Court clears way for Newhall Ranch project to proceed

Marlee Lauffer, Newhall Land vice president of marketing and aommunications, is reflected while touring Newhall Ranch, where a housing project has been cleared to proceed.
(Ricardo DeAratanha / Los Angeles Times)
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A state appellate court on Thursday cleared away a legal obstacle standing in the way of plans to build a community of 60,000 residents about 35 miles north of Los Angeles.

The court essentially restored a permit issued by the California Department of Fish and Wildlife that granted the Newhall Land and Farming Co. permission to alter a wild river.

A three-judge panel of the California 2nd District Court of Appeal overturned a Los Angeles County Superior Court ruling that set aside a 5,828-page environmental impact report. The appellant court found that the report adequately analyzed the project’s potential impact on endangered fauna and flora and Native American cultural artifacts.


It also supported the agency’s determination that storm-drain runoff from the project would not harm juvenile steelhead trout downstream in Ventura County.

The panel acted on a lawsuit filed against the agency by a coalition of environmental groups opposed to the project, which is planned for 2,587 acres along the Santa Clara River.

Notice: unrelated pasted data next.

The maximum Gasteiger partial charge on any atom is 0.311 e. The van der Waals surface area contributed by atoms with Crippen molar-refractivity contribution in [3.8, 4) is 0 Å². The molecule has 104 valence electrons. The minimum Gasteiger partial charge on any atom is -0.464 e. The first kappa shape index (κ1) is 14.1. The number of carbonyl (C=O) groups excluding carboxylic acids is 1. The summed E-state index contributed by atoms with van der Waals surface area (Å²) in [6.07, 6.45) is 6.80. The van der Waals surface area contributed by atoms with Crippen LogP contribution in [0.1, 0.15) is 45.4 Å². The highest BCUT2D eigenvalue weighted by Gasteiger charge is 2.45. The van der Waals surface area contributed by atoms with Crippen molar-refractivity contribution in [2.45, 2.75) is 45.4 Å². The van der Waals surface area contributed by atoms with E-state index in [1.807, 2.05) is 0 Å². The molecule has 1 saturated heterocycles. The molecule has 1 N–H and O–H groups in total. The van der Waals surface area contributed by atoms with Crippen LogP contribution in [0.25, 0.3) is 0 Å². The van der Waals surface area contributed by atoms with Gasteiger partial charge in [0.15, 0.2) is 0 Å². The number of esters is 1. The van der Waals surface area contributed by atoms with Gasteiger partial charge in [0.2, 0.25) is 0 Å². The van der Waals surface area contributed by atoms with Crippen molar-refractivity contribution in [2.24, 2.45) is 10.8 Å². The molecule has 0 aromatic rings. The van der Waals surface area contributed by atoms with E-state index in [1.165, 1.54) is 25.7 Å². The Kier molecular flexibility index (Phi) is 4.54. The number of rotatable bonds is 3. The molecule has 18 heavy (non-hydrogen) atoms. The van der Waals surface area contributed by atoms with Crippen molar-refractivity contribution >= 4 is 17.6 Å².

“The appellate decision fully vindicates the decade-long effort to secure all of the state environmental permits necessary for Newhall Ranch,” said Marlee Lauffer, spokeswoman for the developer, which plans to build 19,812 residential units and about 51/2 million square feet of commercial space.

But the ruling does not end the legal challenges. Jason Weiner, a staff attorney with the nonprofit Wishtoyo Foundation, said an appeal to the California Supreme Court is very likely.

Also, earlier this month, conservation groups led by the Center for Biological Diversity sued the U.S. Army Corps of Engineers and the U.S. Environmental Protection Agency in federal court over their 2011 approval of a permit authorizing the developer to fill in and alter more than 82 acres of flood plain and tributaries during construction of the project, which will be built in phases over the next 20 to 30 years.